1. Introduction to Cloud Floundry. 
    We will present a detailed architecture of Cloud Foundry and BOSH and how to use BOSH to deploy Cloud Foundry over OpenStack.
  2. Using CloudFoundry as a developer
    We will then describe how to use Cloud Foundry as a developer and its various features/services offered to the developers.

Duration: ~60 min


Presenters Bios:

Salman A. Baset IBM Research Division, Thomas J. Watson Research Center, Yorktown Heights, New York 10598 ( Dr. Salman is working as a Research Staff Member at IBM T. J. Watson Research Center. He received a B.S. degree in Computer System Engineer from GIK Institute of Engineering Sciences and Technology, Pakistan in 2001, his M.S. and Ph.D. in Computer Science from Columbia University. His current research at IBM is focused on tracing and fault injection in distributed systems, particularly OpenStack, DevOps, over-subscription of physical machine resources, automation of software and operating system updates in the cloud, and cloud SLAs. He has been elected as the Release manager of Standard Performance Evaluation Corporation (SPEC) OSGcloud benchmarking sub-committee, which is working on standardizing a cloud benchmark. He is also a co-author of cloud benchmark framework report published by SPEC. Previously, he was involved in the Internet Engineering Task Force (IETF) and is a coauthor of RELOAD protocol for building peer-to-peer communication systems. He is a recipient of Young Scholars Award by Marconi Society in 2008 and a best paper award at IPTCOMM (Principles, Systems, and Applications of IP Telecommunications) in 2010. Currently, he is the chair of Distributed and Fault Tolerant Computing (DFTC) Professional Interest Community (PIC) at IBM.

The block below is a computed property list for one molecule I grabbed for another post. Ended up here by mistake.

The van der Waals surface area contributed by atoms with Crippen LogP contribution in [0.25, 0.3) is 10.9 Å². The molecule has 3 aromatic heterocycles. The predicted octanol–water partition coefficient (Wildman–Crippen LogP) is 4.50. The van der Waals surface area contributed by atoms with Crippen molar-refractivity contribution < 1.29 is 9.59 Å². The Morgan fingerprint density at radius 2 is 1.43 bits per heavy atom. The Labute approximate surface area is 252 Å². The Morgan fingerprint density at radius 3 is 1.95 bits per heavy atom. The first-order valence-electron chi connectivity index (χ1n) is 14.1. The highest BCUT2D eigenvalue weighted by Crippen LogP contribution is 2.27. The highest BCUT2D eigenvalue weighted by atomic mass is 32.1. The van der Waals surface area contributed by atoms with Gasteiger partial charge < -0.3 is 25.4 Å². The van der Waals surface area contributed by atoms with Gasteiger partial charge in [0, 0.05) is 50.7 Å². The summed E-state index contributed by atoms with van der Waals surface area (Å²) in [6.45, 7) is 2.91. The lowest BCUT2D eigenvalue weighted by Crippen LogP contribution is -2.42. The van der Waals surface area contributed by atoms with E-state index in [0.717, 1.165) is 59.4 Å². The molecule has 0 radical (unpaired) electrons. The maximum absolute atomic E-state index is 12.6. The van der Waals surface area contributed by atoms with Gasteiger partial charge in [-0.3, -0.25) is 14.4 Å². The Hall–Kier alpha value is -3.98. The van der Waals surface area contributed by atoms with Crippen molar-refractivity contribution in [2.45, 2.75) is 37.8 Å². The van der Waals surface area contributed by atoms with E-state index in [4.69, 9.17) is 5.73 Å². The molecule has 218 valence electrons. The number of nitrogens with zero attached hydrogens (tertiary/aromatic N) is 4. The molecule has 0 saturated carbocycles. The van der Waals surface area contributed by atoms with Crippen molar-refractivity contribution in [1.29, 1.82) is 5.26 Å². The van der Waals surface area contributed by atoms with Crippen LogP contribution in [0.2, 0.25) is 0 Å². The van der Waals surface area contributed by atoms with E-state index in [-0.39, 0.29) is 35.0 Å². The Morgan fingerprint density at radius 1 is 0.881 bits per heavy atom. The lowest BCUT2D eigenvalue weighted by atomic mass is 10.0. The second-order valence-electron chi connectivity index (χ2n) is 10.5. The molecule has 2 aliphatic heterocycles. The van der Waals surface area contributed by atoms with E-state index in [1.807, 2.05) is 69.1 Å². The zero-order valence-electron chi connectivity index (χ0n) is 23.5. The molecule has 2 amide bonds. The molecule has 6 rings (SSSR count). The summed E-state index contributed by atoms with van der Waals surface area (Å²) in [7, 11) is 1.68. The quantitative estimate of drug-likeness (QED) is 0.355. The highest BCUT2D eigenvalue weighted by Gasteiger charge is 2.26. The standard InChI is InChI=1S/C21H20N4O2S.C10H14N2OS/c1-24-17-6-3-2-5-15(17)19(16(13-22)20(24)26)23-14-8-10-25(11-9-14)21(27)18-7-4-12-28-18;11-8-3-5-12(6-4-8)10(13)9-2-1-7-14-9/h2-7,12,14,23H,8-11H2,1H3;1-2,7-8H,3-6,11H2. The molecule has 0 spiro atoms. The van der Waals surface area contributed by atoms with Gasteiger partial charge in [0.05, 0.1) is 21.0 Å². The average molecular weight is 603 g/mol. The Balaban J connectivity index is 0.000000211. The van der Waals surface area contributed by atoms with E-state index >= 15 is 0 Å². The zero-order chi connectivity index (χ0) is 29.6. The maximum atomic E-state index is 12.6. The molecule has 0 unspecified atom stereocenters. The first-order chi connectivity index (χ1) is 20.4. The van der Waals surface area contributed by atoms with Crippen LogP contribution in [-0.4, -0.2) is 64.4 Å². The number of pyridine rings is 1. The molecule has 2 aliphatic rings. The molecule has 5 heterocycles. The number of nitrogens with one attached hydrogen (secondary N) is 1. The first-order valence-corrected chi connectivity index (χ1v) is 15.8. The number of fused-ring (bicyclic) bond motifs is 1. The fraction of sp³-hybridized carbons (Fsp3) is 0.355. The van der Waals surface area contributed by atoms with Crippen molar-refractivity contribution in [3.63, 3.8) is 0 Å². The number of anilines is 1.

Upendra Sharma IBM Research Division, Thomas J. Watson Research Center, Yorktown Heights, New York 10598 ( Dr. Sharma is a Research Staff Member at IBM T.J. Watson Research Center. He received his Ph.D. in computer science in 2013 from University of Massachusetts Amherst. He received his MS degree in Electrical Engineering from Indian Institute of Technology Bombay, and his BS from Mumbai University. Prior to joining the graduate program at UMass Amherst, he worked as a researcher in IBM India Research Lab. His research interest includes virtualization, distributed systems and cloud computing; currently he is working on IBM's PaaS technology.